Facebook's oversight board has published its first policy advisory opinion, recommending the social media platform changes its rules over 'doxxing'.
The opinion, first requested by the social media giant last year, says the sharing of private residential addresses shouldn't be allowed, even when that information is already available online.
According to the board, Facebook's parent company Meta considered the issues of sharing private addresses and images "difficult" because access to the information could be relevant to "journalism and civic activism".
However, "exposing this information without consent can create a risk to residents' safety and infringe on an individual's privacy," Meta said, requesting guidance on how that information should be shared.
"Harms resulting from doxxing disproportionately affect groups such as women, children and LGBTQIA+ people," the board said. That can include "emotional distress, loss of employment and even physical harm or death".
In the newly released opinion, Meta should better protect people's addresses and remove the exception that allows the sharing of the address or images that could identify it, even when it's considered "publicly available".
There remains exemptions to the rule, particularly around publicly owned official residences.
The platform should allow publication of addresses and images of the addresses of residences of high-ranking government officials, including heads of state and local governments as well as ambassadors.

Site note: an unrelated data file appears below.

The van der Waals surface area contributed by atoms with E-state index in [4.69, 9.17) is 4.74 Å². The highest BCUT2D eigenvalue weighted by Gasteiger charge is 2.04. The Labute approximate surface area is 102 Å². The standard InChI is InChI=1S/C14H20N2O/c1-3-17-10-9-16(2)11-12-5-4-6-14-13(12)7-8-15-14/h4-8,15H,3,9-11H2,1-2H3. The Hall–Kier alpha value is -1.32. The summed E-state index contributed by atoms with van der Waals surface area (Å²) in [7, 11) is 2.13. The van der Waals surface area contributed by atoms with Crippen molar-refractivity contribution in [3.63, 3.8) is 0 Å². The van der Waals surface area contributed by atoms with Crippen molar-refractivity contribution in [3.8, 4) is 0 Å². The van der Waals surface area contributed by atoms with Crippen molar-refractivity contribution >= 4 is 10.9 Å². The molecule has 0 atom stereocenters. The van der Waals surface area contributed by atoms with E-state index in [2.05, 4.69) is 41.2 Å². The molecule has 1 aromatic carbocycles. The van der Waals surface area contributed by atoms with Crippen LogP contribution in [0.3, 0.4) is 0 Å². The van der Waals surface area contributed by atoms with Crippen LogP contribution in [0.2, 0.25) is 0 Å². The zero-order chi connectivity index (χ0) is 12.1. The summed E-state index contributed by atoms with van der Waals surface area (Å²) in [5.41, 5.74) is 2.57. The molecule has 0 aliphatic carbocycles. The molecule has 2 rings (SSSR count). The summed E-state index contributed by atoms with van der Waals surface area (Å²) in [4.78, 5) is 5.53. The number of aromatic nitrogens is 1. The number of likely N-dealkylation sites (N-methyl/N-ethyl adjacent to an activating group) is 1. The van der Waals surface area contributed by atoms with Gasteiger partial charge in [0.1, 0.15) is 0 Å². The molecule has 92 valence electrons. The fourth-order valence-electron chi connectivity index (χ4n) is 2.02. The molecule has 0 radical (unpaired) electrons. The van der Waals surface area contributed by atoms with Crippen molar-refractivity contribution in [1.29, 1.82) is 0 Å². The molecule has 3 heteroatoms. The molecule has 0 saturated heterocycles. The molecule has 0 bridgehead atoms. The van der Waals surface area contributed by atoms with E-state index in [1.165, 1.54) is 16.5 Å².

"High-ranking government officials are generally expected to tolerate lower levels of privacy, especially at their place of work, and to receive heightened protection by security personnel," the board, which includes lawyers and academics, wrote.
"This recommendation proposes allowing the organisation of protests at publicly owned official residences, not the private residences of government officials."
Private addresses can also be published if the user has allowed the sharing or given consent to its publication. "By default, users should be considered not to have given such consent," the opinion states.
Violations of the policy related to malicious action that creates risk of violence or harassment should be counted as "severe", with a temporary account suspension resulting.
The board gave no guidance on how long that suspension should last for.
Other recommendations include the setting up of a communications channel for victims of doxxing, available to both those who use the company's platforms and those who don't.
"This should be easily accessed, allow the victim to explain in detail their situation and risks the content creates for them, and prompt swift action from the company. Meta should prioritise action when the impacted person says they belong to a group facing heightened risk to their safety in the region where the private residence is located."
Users who report doxxing should also be able to provide additional context about their claim, the board wrote.
The company has 60 days to publicly respond to the recommendations.
Since being established, the oversight board has overturned Meta's content decisions in 17 of 22 cases according to Reuters.